Digitalisation Has Little Effect on Employment
Staff numbers at Swiss companies hardly changed as a result of digitalisation in the period 2013 to 2015. Over one third of the companies managed to improve their competitiveness. Most popular are technologies raising production efficiency, social media and e-procurement. These are the first results of a new survey on digitalisation.
In conjunction with the Chair of Work and Organizational Psychology (D-MTEC), ETH Zurich and the School of Applied Psychology at the University of Applied Sciences Northwestern Switzerland, KOF Swiss Economic Institute has conducted a representative survey to assess the state of digitalisation in the Swiss economy. The study, which has recently been published, presents the first results of the survey. Further analyses will follow.
Many companies (close to 60%) believe digitalisation is not affecting their competitiveness. However, 35% reported a better competitive position, while as little as 2% stated that their competitiveness has declined. Particularly companies in the modern services sector reported improved competitiveness. Broken down according to size, especially medium-sized and big companies mentioned an improved market position.
In the period 2013-2015, digitalisation had little effect on employment figures at Swiss companies: 76% of the respondents stated that there has been no change. 12% of the companies reported a decline and 11% an increase in employment due to digitalisation. A glance at qualification requirements shows that certain changes have taken place: in net terms (difference between reported staff increases and staff cuts), companies recorded an increase in graduates from universities of applied sciences/technical colleges and candidates with vocational qualifications. A slightly lower net rise was reported with regard to university graduates. In contrast, the trend among semi-skilled/unskilled workers appears to be negative. These developments are particularly present in large companies, while increased demand for individuals with vocational qualifications is more prevalent among smaller companies.
Of the 24 digitalisation technologies listed in the survey, Enterprise Resource Planning (ERP) and e-procurement (procurement of goods and services via the internet) is applied by over half of the companies, followed by Customer Relationship Management (CRM) tools (47%), social media (45%) and telework (42%). These technologies are most prevalent in large companies which are also more frequently employing complex modern technologies, such as robots (28%), Radio Frequency Identification (RFID) (23%) and the Internet of Things (18%). Although the technologies are applied in all departments, they are more common in administration, marketing and procurement. Between 2013 and 2015, Swiss companies spent over 16% of their investments on digitalisation.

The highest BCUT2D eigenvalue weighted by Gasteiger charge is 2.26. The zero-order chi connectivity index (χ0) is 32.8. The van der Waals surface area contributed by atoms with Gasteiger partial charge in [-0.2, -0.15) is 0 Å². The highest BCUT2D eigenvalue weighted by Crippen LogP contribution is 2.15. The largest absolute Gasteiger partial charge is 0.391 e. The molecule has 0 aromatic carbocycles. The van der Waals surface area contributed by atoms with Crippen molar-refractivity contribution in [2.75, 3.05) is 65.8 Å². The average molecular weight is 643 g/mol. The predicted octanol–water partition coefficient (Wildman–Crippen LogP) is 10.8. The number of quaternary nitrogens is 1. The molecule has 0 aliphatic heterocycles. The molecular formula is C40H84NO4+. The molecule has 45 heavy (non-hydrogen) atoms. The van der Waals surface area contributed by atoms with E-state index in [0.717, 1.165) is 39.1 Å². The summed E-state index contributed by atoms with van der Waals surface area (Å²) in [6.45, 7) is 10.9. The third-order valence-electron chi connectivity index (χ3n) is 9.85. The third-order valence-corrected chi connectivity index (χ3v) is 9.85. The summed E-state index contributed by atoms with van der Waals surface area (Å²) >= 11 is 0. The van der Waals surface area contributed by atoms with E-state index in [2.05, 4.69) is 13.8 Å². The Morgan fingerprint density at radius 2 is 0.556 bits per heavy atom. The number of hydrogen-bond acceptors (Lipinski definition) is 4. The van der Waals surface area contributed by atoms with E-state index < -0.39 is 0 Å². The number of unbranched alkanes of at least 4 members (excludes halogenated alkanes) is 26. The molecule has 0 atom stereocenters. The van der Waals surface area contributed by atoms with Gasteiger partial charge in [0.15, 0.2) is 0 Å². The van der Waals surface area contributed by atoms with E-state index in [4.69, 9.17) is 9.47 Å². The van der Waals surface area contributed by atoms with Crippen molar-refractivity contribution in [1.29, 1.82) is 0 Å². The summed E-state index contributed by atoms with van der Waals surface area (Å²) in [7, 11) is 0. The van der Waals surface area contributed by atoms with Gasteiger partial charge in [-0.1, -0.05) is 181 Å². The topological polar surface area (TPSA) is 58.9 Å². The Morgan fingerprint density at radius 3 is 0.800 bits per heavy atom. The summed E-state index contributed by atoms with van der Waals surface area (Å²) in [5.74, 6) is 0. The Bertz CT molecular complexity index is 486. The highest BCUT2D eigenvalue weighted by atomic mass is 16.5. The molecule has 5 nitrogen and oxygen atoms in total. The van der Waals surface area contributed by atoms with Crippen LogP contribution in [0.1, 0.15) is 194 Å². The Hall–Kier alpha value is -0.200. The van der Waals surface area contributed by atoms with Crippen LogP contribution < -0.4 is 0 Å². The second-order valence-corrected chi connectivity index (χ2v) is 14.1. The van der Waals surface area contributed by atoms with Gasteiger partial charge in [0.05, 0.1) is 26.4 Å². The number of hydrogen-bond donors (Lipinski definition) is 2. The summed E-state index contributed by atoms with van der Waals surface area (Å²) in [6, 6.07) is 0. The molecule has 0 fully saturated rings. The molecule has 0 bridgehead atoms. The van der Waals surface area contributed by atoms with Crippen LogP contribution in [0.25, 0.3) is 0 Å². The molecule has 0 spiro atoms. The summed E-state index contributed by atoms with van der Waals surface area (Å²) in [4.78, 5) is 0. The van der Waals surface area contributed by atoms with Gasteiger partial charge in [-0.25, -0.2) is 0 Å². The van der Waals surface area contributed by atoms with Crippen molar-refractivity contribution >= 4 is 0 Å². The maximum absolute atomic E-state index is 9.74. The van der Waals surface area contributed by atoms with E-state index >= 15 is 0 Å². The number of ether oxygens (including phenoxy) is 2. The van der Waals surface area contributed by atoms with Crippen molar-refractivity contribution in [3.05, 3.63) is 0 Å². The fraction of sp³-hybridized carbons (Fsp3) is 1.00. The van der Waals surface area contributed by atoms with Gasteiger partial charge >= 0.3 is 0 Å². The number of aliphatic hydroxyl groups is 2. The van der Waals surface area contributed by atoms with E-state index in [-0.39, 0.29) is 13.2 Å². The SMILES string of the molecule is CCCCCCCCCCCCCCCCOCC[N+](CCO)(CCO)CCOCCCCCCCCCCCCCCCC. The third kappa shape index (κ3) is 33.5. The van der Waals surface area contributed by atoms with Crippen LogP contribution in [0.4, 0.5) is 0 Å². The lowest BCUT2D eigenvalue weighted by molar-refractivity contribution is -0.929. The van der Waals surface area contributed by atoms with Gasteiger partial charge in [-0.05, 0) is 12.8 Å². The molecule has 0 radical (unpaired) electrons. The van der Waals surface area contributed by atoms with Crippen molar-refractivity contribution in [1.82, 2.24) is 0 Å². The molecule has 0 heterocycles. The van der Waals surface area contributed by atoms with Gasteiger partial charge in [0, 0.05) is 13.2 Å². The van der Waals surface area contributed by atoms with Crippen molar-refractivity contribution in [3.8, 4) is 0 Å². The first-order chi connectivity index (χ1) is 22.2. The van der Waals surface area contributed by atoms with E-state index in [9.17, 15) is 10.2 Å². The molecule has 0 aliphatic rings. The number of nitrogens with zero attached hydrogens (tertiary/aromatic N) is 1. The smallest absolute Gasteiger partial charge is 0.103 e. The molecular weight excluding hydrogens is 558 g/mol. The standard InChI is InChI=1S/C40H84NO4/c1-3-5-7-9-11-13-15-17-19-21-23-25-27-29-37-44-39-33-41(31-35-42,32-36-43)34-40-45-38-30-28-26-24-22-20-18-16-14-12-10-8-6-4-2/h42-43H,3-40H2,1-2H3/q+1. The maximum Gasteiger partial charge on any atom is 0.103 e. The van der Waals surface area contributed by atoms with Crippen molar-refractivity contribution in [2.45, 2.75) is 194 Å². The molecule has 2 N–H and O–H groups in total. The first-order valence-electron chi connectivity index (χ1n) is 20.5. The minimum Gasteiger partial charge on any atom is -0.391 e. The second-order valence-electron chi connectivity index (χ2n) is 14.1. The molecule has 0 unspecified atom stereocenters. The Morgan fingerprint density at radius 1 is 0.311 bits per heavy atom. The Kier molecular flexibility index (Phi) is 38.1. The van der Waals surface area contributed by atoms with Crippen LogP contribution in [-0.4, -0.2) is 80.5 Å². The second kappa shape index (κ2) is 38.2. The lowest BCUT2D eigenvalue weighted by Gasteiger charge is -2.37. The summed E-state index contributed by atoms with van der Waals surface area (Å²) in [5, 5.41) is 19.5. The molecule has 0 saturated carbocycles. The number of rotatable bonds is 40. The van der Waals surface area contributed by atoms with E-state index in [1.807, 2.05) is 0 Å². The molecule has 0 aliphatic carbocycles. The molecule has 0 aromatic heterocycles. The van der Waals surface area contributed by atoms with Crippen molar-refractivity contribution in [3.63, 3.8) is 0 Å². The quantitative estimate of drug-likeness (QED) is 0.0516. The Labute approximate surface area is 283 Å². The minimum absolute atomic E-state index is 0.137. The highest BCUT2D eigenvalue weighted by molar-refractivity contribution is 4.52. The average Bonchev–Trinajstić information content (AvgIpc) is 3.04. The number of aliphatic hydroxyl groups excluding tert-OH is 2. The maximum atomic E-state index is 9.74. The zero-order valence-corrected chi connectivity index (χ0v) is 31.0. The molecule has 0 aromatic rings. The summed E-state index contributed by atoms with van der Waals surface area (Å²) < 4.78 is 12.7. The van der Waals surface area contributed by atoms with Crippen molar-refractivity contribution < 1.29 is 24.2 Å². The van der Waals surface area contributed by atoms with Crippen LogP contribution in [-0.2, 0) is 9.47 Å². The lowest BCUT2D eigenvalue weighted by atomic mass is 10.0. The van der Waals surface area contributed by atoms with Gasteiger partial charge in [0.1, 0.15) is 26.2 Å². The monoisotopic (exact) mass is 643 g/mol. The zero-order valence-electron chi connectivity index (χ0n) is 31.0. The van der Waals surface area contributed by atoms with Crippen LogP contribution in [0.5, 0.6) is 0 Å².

In response to the question about obstacles to the introduction of digitalisation technologies, the respondents predominantly stated lack of available qualifications and too complex work processes. Small companies also mentioned lack of funds. Among big companies, another obstacle consisted of technological complexity.
About the survey
In autumn 2016, a representative survey on the diffusion of digitalisation was conducted among close to 4,000 Swiss companies with over 20 employees. More than 1,180 companies in industry, construction and the service sector participated (response rate: 30.1%).
The survey was conducted by the KOF Swiss Economic Institute at ETH Zurich in conjunction with the Chair of Work and Organizational Psychology (D-MTEC) at ETH Zurich and the School of Applied Psychology at the University of Applied Sciences Northwestern Switzerland. Initial analysis was carried out on behalf of the State Secretariat for Education, Research and Innovation.
A German version of the study «Digitalisierung in der Schweizer Wirtschaft: Ergebnisse der Umfrage 2016 – eine Teilauswertung im Auftrag des SBFI» by Spyros Arvanitis, Gudela Grote, Andrin Spescha, Toni Wäfler und Martin Wörter can be found here.
KOF Swiss Economic Institute
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